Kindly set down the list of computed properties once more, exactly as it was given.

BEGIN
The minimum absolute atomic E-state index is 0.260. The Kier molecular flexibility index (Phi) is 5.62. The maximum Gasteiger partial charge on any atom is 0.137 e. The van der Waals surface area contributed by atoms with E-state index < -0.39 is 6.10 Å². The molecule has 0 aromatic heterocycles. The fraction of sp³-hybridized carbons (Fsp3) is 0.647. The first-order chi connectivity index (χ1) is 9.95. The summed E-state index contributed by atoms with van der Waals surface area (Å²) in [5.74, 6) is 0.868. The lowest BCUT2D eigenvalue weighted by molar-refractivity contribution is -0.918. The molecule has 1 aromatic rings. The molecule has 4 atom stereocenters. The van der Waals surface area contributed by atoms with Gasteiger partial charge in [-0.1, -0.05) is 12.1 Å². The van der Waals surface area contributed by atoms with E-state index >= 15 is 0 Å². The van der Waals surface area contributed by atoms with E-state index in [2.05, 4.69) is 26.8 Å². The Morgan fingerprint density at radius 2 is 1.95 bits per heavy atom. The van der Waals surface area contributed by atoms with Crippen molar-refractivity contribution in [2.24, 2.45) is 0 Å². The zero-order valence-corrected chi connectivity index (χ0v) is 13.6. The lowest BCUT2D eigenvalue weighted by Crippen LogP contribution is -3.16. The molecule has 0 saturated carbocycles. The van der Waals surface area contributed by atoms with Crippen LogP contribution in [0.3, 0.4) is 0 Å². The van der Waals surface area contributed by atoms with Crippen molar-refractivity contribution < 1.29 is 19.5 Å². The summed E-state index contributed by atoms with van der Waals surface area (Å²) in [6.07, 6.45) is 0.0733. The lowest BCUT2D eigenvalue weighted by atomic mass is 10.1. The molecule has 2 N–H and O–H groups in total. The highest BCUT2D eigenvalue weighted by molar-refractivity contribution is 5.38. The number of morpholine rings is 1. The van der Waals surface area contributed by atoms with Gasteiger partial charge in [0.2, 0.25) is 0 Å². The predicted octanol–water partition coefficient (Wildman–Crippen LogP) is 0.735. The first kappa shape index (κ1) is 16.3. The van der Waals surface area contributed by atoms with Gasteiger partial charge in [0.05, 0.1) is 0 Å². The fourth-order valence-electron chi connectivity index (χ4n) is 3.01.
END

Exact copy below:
The minimum absolute atomic E-state index is 0.260. The Kier molecular flexibility index (Phi) is 5.62. The maximum Gasteiger partial charge on any atom is 0.137 e. The van der Waals surface area contributed by atoms with E-state index < -0.39 is 6.10 Å². The molecule has 0 aromatic heterocycles. The fraction of sp³-hybridized carbons (Fsp3) is 0.647. The first-order chi connectivity index (χ1) is 9.95. The summed E-state index contributed by atoms with van der Waals surface area (Å²) in [5.74, 6) is 0.868. The lowest BCUT2D eigenvalue weighted by molar-refractivity contribution is -0.918. The molecule has 1 aromatic rings. The molecule has 4 atom stereocenters. The van der Waals surface area contributed by atoms with Gasteiger partial charge in [-0.1, -0.05) is 12.1 Å². The van der Waals surface area contributed by atoms with E-state index >= 15 is 0 Å². The van der Waals surface area contributed by atoms with E-state index in [2.05, 4.69) is 26.8 Å². The Morgan fingerprint density at radius 2 is 1.95 bits per heavy atom. The van der Waals surface area contributed by atoms with Crippen molar-refractivity contribution in [2.24, 2.45) is 0 Å². The zero-order valence-corrected chi connectivity index (χ0v) is 13.6. The lowest BCUT2D eigenvalue weighted by Crippen LogP contribution is -3.16. The molecule has 0 saturated carbocycles. The van der Waals surface area contributed by atoms with Crippen LogP contribution in [0.3, 0.4) is 0 Å². The van der Waals surface area contributed by atoms with Crippen molar-refractivity contribution < 1.29 is 19.5 Å². The summed E-state index contributed by atoms with van der Waals surface area (Å²) in [6.07, 6.45) is 0.0733. The lowest BCUT2D eigenvalue weighted by atomic mass is 10.1. The molecule has 2 N–H and O–H groups in total. The highest BCUT2D eigenvalue weighted by molar-refractivity contribution is 5.38. The number of morpholine rings is 1. The van der Waals surface area contributed by atoms with Gasteiger partial charge in [0.2, 0.25) is 0 Å². The predicted octanol–water partition coefficient (Wildman–Crippen LogP) is 0.735. The first kappa shape index (κ1) is 16.3. The van der Waals surface area contributed by atoms with Gasteiger partial charge in [0.05, 0.1) is 0 Å². The fourth-order valence-electron chi connectivity index (χ4n) is 3.01.